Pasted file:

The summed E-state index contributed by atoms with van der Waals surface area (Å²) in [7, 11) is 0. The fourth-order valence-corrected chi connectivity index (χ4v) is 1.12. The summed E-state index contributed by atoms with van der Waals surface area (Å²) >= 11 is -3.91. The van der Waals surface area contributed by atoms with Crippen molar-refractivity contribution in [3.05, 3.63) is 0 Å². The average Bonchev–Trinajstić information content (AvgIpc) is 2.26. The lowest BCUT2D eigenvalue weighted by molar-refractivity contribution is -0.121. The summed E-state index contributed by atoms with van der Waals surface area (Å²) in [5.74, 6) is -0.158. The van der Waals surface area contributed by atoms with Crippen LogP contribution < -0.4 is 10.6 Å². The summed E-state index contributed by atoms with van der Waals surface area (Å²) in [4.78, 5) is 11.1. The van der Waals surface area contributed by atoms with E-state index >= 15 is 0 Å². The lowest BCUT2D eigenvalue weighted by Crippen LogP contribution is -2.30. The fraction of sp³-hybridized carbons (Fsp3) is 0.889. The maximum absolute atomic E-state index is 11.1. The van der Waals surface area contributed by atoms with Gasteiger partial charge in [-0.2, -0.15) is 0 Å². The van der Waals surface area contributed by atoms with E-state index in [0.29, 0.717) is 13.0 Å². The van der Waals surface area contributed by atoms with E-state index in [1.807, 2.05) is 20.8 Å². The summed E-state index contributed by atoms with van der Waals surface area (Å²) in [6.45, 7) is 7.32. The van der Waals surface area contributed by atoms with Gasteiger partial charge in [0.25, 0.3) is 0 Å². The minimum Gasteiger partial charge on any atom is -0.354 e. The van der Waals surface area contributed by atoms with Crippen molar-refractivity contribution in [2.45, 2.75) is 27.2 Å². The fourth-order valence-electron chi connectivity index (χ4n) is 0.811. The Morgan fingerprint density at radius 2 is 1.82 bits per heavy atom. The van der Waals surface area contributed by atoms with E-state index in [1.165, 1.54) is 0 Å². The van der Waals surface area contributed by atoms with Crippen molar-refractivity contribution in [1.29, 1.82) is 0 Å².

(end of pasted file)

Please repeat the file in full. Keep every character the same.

The summed E-state index contributed by atoms with van der Waals surface area (Å²) in [7, 11) is 0. The fourth-order valence-corrected chi connectivity index (χ4v) is 1.12. The summed E-state index contributed by atoms with van der Waals surface area (Å²) >= 11 is -3.91. The van der Waals surface area contributed by atoms with Crippen molar-refractivity contribution in [3.05, 3.63) is 0 Å². The average Bonchev–Trinajstić information content (AvgIpc) is 2.26. The lowest BCUT2D eigenvalue weighted by molar-refractivity contribution is -0.121. The summed E-state index contributed by atoms with van der Waals surface area (Å²) in [5.74, 6) is -0.158. The van der Waals surface area contributed by atoms with Crippen LogP contribution < -0.4 is 10.6 Å². The summed E-state index contributed by atoms with van der Waals surface area (Å²) in [4.78, 5) is 11.1. The van der Waals surface area contributed by atoms with E-state index >= 15 is 0 Å². The lowest BCUT2D eigenvalue weighted by Crippen LogP contribution is -2.30. The fraction of sp³-hybridized carbons (Fsp3) is 0.889. The maximum absolute atomic E-state index is 11.1. The van der Waals surface area contributed by atoms with Gasteiger partial charge in [-0.2, -0.15) is 0 Å². The van der Waals surface area contributed by atoms with E-state index in [0.29, 0.717) is 13.0 Å². The van der Waals surface area contributed by atoms with E-state index in [1.807, 2.05) is 20.8 Å². The summed E-state index contributed by atoms with van der Waals surface area (Å²) in [6.45, 7) is 7.32. The van der Waals surface area contributed by atoms with Gasteiger partial charge in [0.25, 0.3) is 0 Å². The minimum Gasteiger partial charge on any atom is -0.354 e. The van der Waals surface area contributed by atoms with Crippen molar-refractivity contribution in [2.45, 2.75) is 27.2 Å². The fourth-order valence-electron chi connectivity index (χ4n) is 0.811. The Morgan fingerprint density at radius 2 is 1.82 bits per heavy atom. The van der Waals surface area contributed by atoms with E-state index in [1.165, 1.54) is 0 Å². The van der Waals surface area contributed by atoms with Crippen molar-refractivity contribution in [1.29, 1.82) is 0 Å².